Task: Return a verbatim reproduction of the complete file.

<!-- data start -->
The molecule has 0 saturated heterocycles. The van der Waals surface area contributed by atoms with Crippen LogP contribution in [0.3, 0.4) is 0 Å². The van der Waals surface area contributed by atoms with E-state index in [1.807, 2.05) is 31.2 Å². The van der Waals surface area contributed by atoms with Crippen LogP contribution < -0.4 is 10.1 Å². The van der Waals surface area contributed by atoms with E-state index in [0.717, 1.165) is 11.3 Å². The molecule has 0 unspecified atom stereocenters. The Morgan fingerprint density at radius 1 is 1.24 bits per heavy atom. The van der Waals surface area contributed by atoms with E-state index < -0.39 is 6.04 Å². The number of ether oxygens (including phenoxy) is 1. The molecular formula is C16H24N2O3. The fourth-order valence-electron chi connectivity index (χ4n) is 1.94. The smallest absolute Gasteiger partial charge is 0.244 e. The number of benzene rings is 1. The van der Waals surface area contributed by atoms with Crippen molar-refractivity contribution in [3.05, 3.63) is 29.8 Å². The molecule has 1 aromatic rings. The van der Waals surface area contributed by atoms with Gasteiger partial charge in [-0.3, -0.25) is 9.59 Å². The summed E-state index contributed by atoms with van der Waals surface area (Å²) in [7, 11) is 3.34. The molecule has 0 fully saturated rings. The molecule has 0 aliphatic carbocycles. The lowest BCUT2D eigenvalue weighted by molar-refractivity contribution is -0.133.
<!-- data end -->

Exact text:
The molecule has 0 saturated heterocycles. The van der Waals surface area contributed by atoms with Crippen LogP contribution in [0.3, 0.4) is 0 Å². The van der Waals surface area contributed by atoms with E-state index in [1.807, 2.05) is 31.2 Å². The van der Waals surface area contributed by atoms with Crippen LogP contribution < -0.4 is 10.1 Å². The van der Waals surface area contributed by atoms with E-state index in [0.717, 1.165) is 11.3 Å². The molecule has 0 unspecified atom stereocenters. The Morgan fingerprint density at radius 1 is 1.24 bits per heavy atom. The van der Waals surface area contributed by atoms with E-state index < -0.39 is 6.04 Å². The number of ether oxygens (including phenoxy) is 1. The molecular formula is C16H24N2O3. The fourth-order valence-electron chi connectivity index (χ4n) is 1.94. The smallest absolute Gasteiger partial charge is 0.244 e. The number of benzene rings is 1. The van der Waals surface area contributed by atoms with Crippen molar-refractivity contribution in [3.05, 3.63) is 29.8 Å². The molecule has 1 aromatic rings. The van der Waals surface area contributed by atoms with Gasteiger partial charge in [-0.3, -0.25) is 9.59 Å². The summed E-state index contributed by atoms with van der Waals surface area (Å²) in [7, 11) is 3.34. The molecule has 0 fully saturated rings. The molecule has 0 aliphatic carbocycles. The lowest BCUT2D eigenvalue weighted by molar-refractivity contribution is -0.133.